Researchers uncover mechanism for cancer-killing properties of pepper plant

January 3, 2017, UT Southwestern Medical Center
Dr. Westover's lab used X-ray crystallography to create this molecular model of piperlongumine. Credit: UT Southwestern

UT Southwestern Medical Center scientists have uncovered the chemical process behind anti-cancer properties of a spicy Indian pepper plant called the long pepper, whose suspected medicinal properties date back thousands of years.

The secret lies in a chemical called Piperlongumine (PL), which has shown activity against many cancers including prostate, breast, lung, colon, lymphoma, leukemia, primary brain tumors, and gastric cancer.

Using x-ray crystallography, researchers were able to create that show how the chemical is transformed after being ingested. PL converts to hPL, an active drug that silences a gene called GSTP1. The GSTP1 gene produces a detoxification enzyme that is often overly abundant in tumors.

"We are hopeful that our structure will enable additional drug development efforts to improve the potency of PL for use in a wide range of cancer therapies," said Dr. Kenneth Westover, Assistant Professor of Biochemistry and Radiation Oncology. "This research is a spectacular demonstration of the power of ."

The long pepper, a plant native to India, is found in southern India and southeast Asia. Although rare in European fare, it is commonly found in Indian stores and used as a spice or seasoning in stews and other dishes. It dates back thousands of years in the Indian subcontinent tied to Ayurveda, one of the world's oldest medical systems, and was referred to by Hippocrates, the ancient Greek physician known as the father of medicine.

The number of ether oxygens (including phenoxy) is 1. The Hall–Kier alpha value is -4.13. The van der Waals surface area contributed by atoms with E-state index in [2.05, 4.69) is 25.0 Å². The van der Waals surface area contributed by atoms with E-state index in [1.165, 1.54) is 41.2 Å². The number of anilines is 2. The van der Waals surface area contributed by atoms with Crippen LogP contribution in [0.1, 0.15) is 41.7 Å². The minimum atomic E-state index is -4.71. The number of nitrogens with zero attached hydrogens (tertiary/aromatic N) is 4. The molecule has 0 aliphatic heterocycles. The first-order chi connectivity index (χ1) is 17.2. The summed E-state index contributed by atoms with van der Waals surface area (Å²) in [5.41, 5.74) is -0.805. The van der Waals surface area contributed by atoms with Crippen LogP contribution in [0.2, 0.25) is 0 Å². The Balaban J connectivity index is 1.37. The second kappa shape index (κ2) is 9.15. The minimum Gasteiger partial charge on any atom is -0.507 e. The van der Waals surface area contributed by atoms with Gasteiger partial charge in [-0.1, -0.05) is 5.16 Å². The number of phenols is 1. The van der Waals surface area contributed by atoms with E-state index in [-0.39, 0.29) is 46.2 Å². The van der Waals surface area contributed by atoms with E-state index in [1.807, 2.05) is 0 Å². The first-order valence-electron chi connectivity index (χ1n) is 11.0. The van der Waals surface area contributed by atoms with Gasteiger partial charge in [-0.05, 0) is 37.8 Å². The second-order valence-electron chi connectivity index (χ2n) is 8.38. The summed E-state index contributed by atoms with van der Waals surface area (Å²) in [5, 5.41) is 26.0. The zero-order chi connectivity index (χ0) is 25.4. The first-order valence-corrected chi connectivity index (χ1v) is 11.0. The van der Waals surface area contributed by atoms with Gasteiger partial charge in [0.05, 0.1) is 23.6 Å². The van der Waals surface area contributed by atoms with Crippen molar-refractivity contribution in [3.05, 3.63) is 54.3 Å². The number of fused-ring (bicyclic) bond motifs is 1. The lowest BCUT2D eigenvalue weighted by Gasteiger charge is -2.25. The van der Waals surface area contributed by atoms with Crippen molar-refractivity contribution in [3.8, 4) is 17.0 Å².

"This study illustrates the importance of examining and re-examining our theories. In this case we learned something fundamentally new about a 3,000-year-old medical claim using modern science," said Dr. Westover."

Dr. Westover, a member of the Harold C. Simmons Comprehensive Cancer Center, used cutting edge technologies in UT Southwestern's Structural Biology Core (SBC) - the University's world-renowned facility for X-ray crystallography, to better understand the anticancer properties of PL. X-ray crystallography allows scientists to determine molecular structures that reveal how molecules interact with targets - in this case how PL interacts with GSTP1. Viewing the structures helps in developing drugs for those targets.

The study is published in the Journal of Biological Chemistry.

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gilbay1
not rated yet Jan 04, 2017
This effort is going to ultimately fail. Why, because the abundance of GSTP1 around a tumor is the bodies effort to reduce or remove it. Many people cure themselves of cancer to the wonder of the medical community! How do I know this, I'm one of them. Took the latest immunotherapies. They didn't work!
However, they produced profound debilitating side effects! I used something that has actually been used
before, but for some reason, it's not on the market.

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